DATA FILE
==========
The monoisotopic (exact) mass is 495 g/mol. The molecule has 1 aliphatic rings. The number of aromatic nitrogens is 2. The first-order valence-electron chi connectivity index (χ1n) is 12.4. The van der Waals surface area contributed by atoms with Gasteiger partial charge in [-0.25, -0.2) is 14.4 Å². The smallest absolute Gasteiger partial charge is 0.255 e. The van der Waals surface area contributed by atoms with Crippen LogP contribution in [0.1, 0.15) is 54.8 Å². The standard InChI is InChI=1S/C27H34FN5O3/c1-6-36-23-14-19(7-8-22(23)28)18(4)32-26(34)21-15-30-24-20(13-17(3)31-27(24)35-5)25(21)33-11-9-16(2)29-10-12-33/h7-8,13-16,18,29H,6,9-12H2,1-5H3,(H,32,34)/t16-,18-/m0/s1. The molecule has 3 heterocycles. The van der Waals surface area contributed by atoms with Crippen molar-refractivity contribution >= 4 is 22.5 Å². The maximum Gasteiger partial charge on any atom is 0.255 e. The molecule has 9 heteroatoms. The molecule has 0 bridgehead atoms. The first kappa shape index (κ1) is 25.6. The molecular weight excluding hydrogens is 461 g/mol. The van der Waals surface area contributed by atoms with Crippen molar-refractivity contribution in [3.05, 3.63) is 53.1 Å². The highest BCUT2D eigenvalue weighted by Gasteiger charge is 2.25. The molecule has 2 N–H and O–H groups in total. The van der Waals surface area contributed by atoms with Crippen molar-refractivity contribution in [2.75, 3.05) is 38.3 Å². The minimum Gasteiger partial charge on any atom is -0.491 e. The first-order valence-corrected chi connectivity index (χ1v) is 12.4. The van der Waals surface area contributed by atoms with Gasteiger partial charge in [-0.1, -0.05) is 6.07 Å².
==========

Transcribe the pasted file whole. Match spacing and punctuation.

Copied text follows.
The monoisotopic (exact) mass is 495 g/mol. The molecule has 1 aliphatic rings. The number of aromatic nitrogens is 2. The first-order valence-electron chi connectivity index (χ1n) is 12.4. The van der Waals surface area contributed by atoms with Gasteiger partial charge in [-0.25, -0.2) is 14.4 Å². The smallest absolute Gasteiger partial charge is 0.255 e. The van der Waals surface area contributed by atoms with Crippen LogP contribution in [0.1, 0.15) is 54.8 Å². The standard InChI is InChI=1S/C27H34FN5O3/c1-6-36-23-14-19(7-8-22(23)28)18(4)32-26(34)21-15-30-24-20(13-17(3)31-27(24)35-5)25(21)33-11-9-16(2)29-10-12-33/h7-8,13-16,18,29H,6,9-12H2,1-5H3,(H,32,34)/t16-,18-/m0/s1. The molecule has 3 heterocycles. The van der Waals surface area contributed by atoms with Crippen molar-refractivity contribution >= 4 is 22.5 Å². The maximum Gasteiger partial charge on any atom is 0.255 e. The molecule has 9 heteroatoms. The molecule has 0 bridgehead atoms. The first kappa shape index (κ1) is 25.6. The molecular weight excluding hydrogens is 461 g/mol. The van der Waals surface area contributed by atoms with Crippen molar-refractivity contribution in [3.05, 3.63) is 53.1 Å². The highest BCUT2D eigenvalue weighted by Gasteiger charge is 2.25. The molecule has 2 N–H and O–H groups in total. The van der Waals surface area contributed by atoms with Crippen molar-refractivity contribution in [2.75, 3.05) is 38.3 Å². The minimum Gasteiger partial charge on any atom is -0.491 e. The first-order valence-corrected chi connectivity index (χ1v) is 12.4. The van der Waals surface area contributed by atoms with Gasteiger partial charge in [-0.1, -0.05) is 6.07 Å².